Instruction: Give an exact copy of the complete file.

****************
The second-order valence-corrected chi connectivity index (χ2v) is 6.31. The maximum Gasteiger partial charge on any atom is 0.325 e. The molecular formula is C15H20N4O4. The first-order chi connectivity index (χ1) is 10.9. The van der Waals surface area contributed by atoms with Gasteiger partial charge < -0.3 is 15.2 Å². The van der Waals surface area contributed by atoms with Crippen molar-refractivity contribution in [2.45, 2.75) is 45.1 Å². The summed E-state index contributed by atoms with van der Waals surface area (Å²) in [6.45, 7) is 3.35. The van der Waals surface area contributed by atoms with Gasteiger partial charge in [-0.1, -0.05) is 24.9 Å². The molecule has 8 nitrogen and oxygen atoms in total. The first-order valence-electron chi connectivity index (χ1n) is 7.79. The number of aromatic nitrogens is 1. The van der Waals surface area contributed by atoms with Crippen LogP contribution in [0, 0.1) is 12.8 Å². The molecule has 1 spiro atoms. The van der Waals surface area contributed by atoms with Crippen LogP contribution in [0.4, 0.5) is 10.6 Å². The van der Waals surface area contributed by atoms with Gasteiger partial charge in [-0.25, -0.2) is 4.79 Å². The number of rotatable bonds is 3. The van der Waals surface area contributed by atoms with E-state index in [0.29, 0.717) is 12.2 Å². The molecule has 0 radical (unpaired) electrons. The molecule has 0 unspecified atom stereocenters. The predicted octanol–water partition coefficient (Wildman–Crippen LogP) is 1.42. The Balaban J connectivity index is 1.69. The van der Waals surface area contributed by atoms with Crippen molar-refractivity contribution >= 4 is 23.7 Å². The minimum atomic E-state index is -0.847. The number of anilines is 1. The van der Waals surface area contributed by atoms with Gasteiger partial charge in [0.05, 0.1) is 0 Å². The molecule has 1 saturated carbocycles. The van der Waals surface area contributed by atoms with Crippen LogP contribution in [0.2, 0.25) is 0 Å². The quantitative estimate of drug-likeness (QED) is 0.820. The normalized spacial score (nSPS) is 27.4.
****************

The second-order valence-corrected chi connectivity index (χ2v) is 6.31. The maximum Gasteiger partial charge on any atom is 0.325 e. The molecular formula is C15H20N4O4. The first-order chi connectivity index (χ1) is 10.9. The van der Waals surface area contributed by atoms with Gasteiger partial charge < -0.3 is 15.2 Å². The van der Waals surface area contributed by atoms with Crippen molar-refractivity contribution in [2.45, 2.75) is 45.1 Å². The summed E-state index contributed by atoms with van der Waals surface area (Å²) in [6.45, 7) is 3.35. The van der Waals surface area contributed by atoms with Gasteiger partial charge in [-0.1, -0.05) is 24.9 Å². The molecule has 8 nitrogen and oxygen atoms in total. The first-order valence-electron chi connectivity index (χ1n) is 7.79. The number of aromatic nitrogens is 1. The van der Waals surface area contributed by atoms with Crippen LogP contribution in [0, 0.1) is 12.8 Å². The molecule has 1 spiro atoms. The van der Waals surface area contributed by atoms with Crippen LogP contribution in [0.4, 0.5) is 10.6 Å². The van der Waals surface area contributed by atoms with Gasteiger partial charge in [-0.25, -0.2) is 4.79 Å². The number of rotatable bonds is 3. The van der Waals surface area contributed by atoms with E-state index in [0.29, 0.717) is 12.2 Å². The molecule has 0 radical (unpaired) electrons. The molecule has 0 unspecified atom stereocenters. The predicted octanol–water partition coefficient (Wildman–Crippen LogP) is 1.42. The Balaban J connectivity index is 1.69. The van der Waals surface area contributed by atoms with Crippen molar-refractivity contribution >= 4 is 23.7 Å². The minimum atomic E-state index is -0.847. The number of anilines is 1. The van der Waals surface area contributed by atoms with Gasteiger partial charge in [0.05, 0.1) is 0 Å². The molecule has 1 saturated carbocycles. The van der Waals surface area contributed by atoms with Crippen LogP contribution in [0.2, 0.25) is 0 Å². The quantitative estimate of drug-likeness (QED) is 0.820. The normalized spacial score (nSPS) is 27.4.